If you are specifically into portraits and have space to work in, you may also consider a 85mm lens. The 85mm focal length is ideal for portraits. Your subjects will thank you for the flattering result. Its longer focal length (as compared to the 50) is slimming and great at minimizing the appearance of large noses, etc. This lens is typically f/1.4 or f/1.8, so it can let in lots of light and allows for shallow depth of field. Decent 85mm lenses are fast and sharp. One consideration is the fact that 85mm is a relatively long focal length. I discovered this the first time I used it taking pictures indoors and realized I needed lots of space to get anything other than an extreme close up. You will have to get used to backing up from your subjects a long way!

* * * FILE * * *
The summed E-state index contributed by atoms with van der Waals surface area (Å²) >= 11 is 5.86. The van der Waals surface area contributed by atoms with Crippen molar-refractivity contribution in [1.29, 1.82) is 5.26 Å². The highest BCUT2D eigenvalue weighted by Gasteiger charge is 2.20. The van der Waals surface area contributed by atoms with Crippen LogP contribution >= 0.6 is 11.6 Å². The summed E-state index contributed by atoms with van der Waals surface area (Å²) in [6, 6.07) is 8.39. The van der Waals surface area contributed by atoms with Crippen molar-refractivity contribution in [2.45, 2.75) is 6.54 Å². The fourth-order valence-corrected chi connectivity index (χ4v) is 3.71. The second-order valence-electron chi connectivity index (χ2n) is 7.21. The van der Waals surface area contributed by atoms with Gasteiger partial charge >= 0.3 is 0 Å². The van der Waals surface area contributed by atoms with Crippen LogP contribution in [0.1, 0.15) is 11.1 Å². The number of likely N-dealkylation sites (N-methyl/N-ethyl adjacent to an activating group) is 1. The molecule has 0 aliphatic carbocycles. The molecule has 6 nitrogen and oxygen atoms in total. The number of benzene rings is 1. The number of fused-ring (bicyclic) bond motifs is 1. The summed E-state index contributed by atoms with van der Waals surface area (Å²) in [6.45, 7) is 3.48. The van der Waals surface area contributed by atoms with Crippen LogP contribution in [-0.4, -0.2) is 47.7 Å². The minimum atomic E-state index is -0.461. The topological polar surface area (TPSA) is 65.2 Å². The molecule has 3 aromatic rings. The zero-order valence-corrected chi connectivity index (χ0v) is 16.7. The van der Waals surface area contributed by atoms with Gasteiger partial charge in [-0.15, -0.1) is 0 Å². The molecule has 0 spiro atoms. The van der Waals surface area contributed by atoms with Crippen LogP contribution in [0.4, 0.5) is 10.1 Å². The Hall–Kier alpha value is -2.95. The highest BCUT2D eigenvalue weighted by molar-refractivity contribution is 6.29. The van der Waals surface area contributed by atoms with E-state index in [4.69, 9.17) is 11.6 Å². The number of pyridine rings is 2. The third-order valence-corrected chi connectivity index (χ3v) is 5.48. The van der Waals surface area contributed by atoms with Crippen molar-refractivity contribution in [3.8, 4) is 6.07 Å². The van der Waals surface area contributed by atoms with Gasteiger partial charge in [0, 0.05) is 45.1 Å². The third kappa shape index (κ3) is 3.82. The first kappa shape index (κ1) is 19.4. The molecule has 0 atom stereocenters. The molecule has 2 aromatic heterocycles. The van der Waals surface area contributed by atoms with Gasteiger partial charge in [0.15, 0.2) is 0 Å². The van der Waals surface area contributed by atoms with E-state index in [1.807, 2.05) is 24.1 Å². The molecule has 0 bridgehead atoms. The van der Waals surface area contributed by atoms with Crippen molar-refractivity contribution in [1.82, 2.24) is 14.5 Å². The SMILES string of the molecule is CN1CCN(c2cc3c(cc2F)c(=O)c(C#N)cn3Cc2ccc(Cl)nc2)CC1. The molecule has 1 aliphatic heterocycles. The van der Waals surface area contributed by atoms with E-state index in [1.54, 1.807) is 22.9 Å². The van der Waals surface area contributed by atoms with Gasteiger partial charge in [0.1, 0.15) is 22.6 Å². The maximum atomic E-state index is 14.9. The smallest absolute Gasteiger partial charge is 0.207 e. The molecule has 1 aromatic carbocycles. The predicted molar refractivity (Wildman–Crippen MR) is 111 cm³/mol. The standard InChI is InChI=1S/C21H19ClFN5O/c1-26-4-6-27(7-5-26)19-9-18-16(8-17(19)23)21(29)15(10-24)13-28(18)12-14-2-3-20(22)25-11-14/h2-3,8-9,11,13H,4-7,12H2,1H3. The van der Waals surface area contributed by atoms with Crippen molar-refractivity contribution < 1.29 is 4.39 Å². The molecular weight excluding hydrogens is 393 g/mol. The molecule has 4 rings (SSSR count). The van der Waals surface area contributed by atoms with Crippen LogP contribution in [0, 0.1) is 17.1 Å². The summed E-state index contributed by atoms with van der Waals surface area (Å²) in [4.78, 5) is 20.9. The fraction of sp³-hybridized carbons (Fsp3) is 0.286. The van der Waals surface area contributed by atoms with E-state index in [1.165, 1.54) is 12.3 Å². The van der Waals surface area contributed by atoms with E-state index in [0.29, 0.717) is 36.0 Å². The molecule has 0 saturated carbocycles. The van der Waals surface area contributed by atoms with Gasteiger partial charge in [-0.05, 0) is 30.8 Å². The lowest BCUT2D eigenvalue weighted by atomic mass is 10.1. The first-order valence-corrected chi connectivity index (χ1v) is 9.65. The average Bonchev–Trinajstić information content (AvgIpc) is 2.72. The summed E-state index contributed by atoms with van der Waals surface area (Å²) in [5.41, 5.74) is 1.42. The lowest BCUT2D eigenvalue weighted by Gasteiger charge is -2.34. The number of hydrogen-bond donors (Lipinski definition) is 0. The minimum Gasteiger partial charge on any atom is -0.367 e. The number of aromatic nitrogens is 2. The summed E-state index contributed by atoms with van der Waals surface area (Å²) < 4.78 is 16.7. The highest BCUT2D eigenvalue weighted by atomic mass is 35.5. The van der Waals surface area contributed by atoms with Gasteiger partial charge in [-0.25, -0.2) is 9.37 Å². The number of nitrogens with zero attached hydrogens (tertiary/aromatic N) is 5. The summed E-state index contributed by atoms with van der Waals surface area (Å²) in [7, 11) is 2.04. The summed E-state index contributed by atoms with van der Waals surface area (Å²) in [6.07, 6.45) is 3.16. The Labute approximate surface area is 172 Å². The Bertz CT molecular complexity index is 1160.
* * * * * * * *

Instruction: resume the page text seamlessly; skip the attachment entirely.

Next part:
Telephoto lens

Telephoto lenses compress the view and make far away objects appear closer. These longer focal length lenses, typically 70-200mm range, have a narrow field of view. A telephoto lens is ideal for sports photography or wildlife. Sometimes you just can't get close enough to the action to get a good shot. This is where a longer focal length comes in. You can safely photograph tackling players or stampeding animals from the sidelines. Unless you have unlimited funds, your telephoto lens will likely have higher f-numbers and require more light. This may necessitate a tripod for clear, sharp pictures. A fast (low f-stop number) telephoto lens is extremely expensive!